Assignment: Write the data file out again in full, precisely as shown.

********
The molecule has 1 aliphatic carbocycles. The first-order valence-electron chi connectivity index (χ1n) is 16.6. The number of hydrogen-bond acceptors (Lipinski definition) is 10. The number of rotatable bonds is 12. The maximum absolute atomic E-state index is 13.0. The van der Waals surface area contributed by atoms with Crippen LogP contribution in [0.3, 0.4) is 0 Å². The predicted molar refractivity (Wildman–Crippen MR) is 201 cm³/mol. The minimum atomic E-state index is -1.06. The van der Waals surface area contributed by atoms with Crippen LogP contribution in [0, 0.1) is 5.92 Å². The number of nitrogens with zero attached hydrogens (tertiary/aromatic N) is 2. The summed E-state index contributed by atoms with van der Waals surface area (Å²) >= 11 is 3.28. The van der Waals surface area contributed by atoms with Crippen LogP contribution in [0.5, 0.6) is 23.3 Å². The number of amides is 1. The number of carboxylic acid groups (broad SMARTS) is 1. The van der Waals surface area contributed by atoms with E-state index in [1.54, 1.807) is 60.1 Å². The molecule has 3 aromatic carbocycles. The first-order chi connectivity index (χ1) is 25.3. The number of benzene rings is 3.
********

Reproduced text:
The molecule has 1 aliphatic carbocycles. The first-order valence-electron chi connectivity index (χ1n) is 16.6. The number of hydrogen-bond acceptors (Lipinski definition) is 10. The number of rotatable bonds is 12. The maximum absolute atomic E-state index is 13.0. The van der Waals surface area contributed by atoms with Crippen LogP contribution in [0.3, 0.4) is 0 Å². The predicted molar refractivity (Wildman–Crippen MR) is 201 cm³/mol. The minimum atomic E-state index is -1.06. The van der Waals surface area contributed by atoms with Crippen LogP contribution in [0, 0.1) is 5.92 Å². The number of nitrogens with zero attached hydrogens (tertiary/aromatic N) is 2. The summed E-state index contributed by atoms with van der Waals surface area (Å²) >= 11 is 3.28. The van der Waals surface area contributed by atoms with Crippen LogP contribution in [0.5, 0.6) is 23.3 Å². The number of amides is 1. The number of carboxylic acid groups (broad SMARTS) is 1. The van der Waals surface area contributed by atoms with E-state index in [1.54, 1.807) is 60.1 Å². The molecule has 3 aromatic carbocycles. The first-order chi connectivity index (χ1) is 25.3. The number of benzene rings is 3.